[Date Prev][Date Next][Thread Prev][Thread Next][Date Index][Edlug Archive Jan 2004 ]

Re: [edlug] Anyone want to give an edlug technical talk on PVR/DVB?

On Mon, 5 Jan 2004, Greg Lewin wrote:

> I've been having similar ideas, since it looks as if mini-ITX boards are 
> an idea whose time has come  - 1 GHz is plenty for most applications 
> including sound & vision, and the notion of silence from the box itself 
> is very attractive.

I'm building a PVR based around a VIA M10000 motherboard, and the WinTV 
Nova-T card. The Nova-T card is DVB, so you get a digital stream, and 
shouldn't have to worry about the processor load of the encoding step.

> For starters I'm wondering which PVR card to go for: one I've been 
> looking at is the Hauppauge WinTV-PVR-350 (internal), or possibly the 
> Hauppauge Win TV PVR USB (external). 

The PVR 350 has a hardware MPEG-2 encoder and decoder. The USB PVR model 
doesn't appear to have a hardware MPEG-2 encoder, the USB 1 version 
will only support recordings of up to 6 MBits/sec.

You may not find the lack of a hardware MPEG-2 decoder a problem, 
especially if you're using a motherboard (such as the M10000) with 
hardware MPEG support [1]

> I have had an old Hauppauge Tv card for 
> a few years now; it gives good enough live pictures, though I don't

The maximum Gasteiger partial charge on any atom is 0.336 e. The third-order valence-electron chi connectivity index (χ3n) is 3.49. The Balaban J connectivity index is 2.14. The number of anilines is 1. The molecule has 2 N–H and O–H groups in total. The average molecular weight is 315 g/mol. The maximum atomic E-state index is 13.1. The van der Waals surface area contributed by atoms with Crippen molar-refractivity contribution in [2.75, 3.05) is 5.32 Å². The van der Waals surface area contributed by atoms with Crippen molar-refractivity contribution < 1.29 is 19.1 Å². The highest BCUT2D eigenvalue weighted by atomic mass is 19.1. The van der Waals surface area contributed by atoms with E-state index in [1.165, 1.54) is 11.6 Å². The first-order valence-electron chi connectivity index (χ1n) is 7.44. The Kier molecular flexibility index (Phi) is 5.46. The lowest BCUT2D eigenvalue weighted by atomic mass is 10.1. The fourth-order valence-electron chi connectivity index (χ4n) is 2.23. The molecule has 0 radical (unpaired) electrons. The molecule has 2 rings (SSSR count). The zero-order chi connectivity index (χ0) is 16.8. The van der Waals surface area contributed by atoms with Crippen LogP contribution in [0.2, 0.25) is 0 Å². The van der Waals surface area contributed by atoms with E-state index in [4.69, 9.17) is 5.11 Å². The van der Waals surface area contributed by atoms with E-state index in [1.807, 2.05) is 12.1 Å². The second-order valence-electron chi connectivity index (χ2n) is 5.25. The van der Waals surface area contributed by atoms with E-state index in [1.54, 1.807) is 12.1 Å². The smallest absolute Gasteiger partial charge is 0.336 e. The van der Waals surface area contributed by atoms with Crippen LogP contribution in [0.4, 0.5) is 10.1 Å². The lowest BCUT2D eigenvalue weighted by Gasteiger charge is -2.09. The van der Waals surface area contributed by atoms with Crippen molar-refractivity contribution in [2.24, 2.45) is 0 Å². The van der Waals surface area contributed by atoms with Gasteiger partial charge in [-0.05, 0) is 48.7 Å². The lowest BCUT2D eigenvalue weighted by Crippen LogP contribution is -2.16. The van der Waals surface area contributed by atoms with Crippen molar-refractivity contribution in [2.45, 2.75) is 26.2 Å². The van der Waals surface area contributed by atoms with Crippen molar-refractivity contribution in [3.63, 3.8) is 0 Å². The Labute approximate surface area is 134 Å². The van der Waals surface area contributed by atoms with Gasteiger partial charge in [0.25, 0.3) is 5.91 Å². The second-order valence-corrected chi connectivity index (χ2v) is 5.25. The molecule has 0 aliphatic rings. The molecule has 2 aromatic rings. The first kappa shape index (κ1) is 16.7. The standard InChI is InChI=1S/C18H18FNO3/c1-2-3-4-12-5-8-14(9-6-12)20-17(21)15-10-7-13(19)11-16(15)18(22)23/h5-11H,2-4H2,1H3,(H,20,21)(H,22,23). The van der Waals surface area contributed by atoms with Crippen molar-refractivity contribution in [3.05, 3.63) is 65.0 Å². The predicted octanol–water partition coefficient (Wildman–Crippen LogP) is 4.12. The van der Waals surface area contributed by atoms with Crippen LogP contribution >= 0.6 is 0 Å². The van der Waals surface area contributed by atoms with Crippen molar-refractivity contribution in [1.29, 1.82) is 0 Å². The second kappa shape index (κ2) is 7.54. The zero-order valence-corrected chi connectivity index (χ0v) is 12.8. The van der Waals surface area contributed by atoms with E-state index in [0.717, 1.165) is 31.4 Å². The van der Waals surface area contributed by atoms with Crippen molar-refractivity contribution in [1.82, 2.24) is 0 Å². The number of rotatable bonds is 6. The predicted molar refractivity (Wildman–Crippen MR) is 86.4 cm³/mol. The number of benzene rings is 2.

> think it's usable for recording high-quality video to disk - unless it's 
> possible to pipe the output into a soft MPEG encoder 

This is what quite a few people have been building PVRs out of. In 
fact, Hauppauge cards now come with a 'SoftPVR' for Windows which allow 
you to time shift and record straight from these kinds of cards. Of 
course, you can pretty much kiss your processor goodbye whilst doing so 

On the Linux front, MythTV supports soft encoding, and you can 
downsize the resolution in order to fit the abilities of your 
processor and disk. Bear in mind, however, that if you want to do things 
like 'pause live TV' your processor has to fast enough to support both 
encoding and decoding simulatenously.



[1] Note, however, that the support for hardware MPEG on the M10000 is 
dependent on either binary drivers from VIA, or on a reverse engineered 
set of drivers, which are under very active development.

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